We are currently witnessing an important shift in how government agencies exercise their enforcement responsibilities. Virtually all business records within any regulated industry are now created and stored within electronic information systems. As a result, the evidence agencies require to conduct investigations and pursue enforcement actions is nearly all digital. Public agencies are charged with assuring the integrity, availability and security of these digital records because these are the assets required to enforce the law.
Public agencies are also learning that digital operating logs, metadata and application logs are potentially invaluable evidence to prove fraud, corruption and other malicious internal actions. As with primary digital content, these information assets are only useful if their integrity and availability is assured. If not, the agency's ability to enforce the law is increasingly handicapped, and possibly even defeated.
Why should businesses care about the cybersecurity initiative?
More than ever before, there is a synergy between public agencies and the companies they regulate. Both sides heavily rely upon the data integrity, availability and security of business records and information assets. If those assets are at risk or their reliability is compromised due to poor cybersecurity, there are only unfavorable consequences. Companies may be prepared to take the risk and not implement cybersecurity best practices, but agencies simply cannot tolerate this stance for very long if poor cybersecurity interferes with enforcement.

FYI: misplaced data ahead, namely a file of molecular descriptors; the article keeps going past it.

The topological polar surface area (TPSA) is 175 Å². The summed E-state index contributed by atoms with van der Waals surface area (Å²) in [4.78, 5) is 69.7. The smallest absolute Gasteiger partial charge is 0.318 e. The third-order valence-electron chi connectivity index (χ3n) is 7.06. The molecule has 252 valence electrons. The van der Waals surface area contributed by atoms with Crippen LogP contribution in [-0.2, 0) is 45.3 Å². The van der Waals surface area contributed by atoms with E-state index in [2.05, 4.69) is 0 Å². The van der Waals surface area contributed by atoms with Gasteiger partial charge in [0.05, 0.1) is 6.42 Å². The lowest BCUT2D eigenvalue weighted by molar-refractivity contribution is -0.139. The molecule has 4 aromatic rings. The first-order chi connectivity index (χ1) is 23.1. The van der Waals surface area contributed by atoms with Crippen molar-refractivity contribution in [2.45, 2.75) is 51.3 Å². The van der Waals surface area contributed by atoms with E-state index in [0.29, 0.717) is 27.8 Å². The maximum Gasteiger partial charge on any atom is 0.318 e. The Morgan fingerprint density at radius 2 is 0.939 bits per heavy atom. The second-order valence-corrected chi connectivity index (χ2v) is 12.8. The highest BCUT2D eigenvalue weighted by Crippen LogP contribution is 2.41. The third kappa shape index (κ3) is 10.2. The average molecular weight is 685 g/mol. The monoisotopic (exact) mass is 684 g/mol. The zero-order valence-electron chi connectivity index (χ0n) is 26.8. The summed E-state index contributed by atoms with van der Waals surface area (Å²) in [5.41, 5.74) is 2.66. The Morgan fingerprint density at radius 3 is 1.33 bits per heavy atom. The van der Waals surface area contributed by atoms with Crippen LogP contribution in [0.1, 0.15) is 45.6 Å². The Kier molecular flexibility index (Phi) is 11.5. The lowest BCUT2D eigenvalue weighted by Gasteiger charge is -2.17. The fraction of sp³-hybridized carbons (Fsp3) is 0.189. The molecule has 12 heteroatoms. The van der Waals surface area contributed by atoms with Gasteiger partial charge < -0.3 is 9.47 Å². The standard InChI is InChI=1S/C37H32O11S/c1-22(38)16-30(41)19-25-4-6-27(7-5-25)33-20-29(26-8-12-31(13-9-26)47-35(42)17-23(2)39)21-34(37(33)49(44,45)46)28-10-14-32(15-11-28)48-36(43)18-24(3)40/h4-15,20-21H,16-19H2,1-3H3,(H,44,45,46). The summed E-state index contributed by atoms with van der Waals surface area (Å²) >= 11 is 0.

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The bright side is internal champions for cybersecurity improvements now have a new argument on their side. The SEC cybersecurity initiative highlights that new regulations are on the horizon if companies are not building effective strategies for cybersecurity. In addition, companies that take the initiative to develop a strong cybersecurity strategy may emerge as the best advocates for limiting adoption of new regulations and controls. In turn, proactive cybersecurity strategy may end up reducing the future costs associated with ongoing compliance programs.
About the author:
Jeffrey Ritter is one of the nation's experts in the converging complexity of information management, e-discovery and the emergence of cloud-based services. He advises companies and governments on successful 21st-century strategies for managing digital information with legal and evidential value. He is currently developing and teaching courses on information governance at Johns Hopkins University's Whiting School of Engineering and Georgetown University Law. Learn more at www.jeffreyritter.com.
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Jeffrey Ritter asks:
Has your company changed its data protection strategy as a result of the SEC cybersecurity intiative? If so, how?